Over five decades have now passed for all of those mentioned in my Barbizon memory box. Each would have a story, yet unfolded, yet unscripted in that year of 1960.

I have often thought if I could, if it were possible, would I want to know my future? My answer is always the same. If I had known then all that I and the characters in my Barbizon life would go through after leaving that hotel, I may not have left.

I, for one, certainly have had my struggles as chronicled in my writings. Alice has had a wonderful life, but also with a few hiccups along the way. Carolyn was eventually diagnosed with paranoid schizophrenia and her glamorous life evaporated. Her mystic unveiled to the world by the worst human betrayal possible-and her life ending in poverty and pain. Nora Ephron received such great heights with her talent that was cut short too soon. All things to come in the future that perhaps had we known would have paralyzed us from going forward with our unthetered souls and hopeful plans.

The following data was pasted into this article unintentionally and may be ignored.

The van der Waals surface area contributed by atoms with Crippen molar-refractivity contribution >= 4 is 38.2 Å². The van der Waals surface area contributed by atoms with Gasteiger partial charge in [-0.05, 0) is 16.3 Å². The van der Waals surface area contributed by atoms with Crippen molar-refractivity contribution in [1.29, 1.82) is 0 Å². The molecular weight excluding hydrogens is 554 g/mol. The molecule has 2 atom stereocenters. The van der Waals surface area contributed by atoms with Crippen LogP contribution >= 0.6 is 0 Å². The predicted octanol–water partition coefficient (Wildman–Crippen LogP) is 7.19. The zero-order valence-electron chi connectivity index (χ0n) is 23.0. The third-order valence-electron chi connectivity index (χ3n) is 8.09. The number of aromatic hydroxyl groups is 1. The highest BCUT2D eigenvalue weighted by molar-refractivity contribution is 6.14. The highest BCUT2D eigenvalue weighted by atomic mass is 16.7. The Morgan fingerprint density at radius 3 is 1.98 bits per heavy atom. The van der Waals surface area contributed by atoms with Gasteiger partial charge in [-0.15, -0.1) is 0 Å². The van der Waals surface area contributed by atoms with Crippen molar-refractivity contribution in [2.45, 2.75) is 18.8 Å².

Copyright 2014 Sandra Hart. All rights reserved

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Who Knew?

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My husband and I have often talked about our childhoods and about our years growing up and we both have come to the same conclusion. We had, in our opinions, the ‘luck of the draw’ to be born and live through the best years so far in our American history. Who knew?!

August 1957…….

The wings of Capitol Airlines were carrying me far away from the mundane existence in the steel town where I grew up. I was eighteen and I was never coming back. I was free. At last! Free to live my own dreams, on my own terms. I never wanted to think of those fourteen wasted years of my life in Ohio again.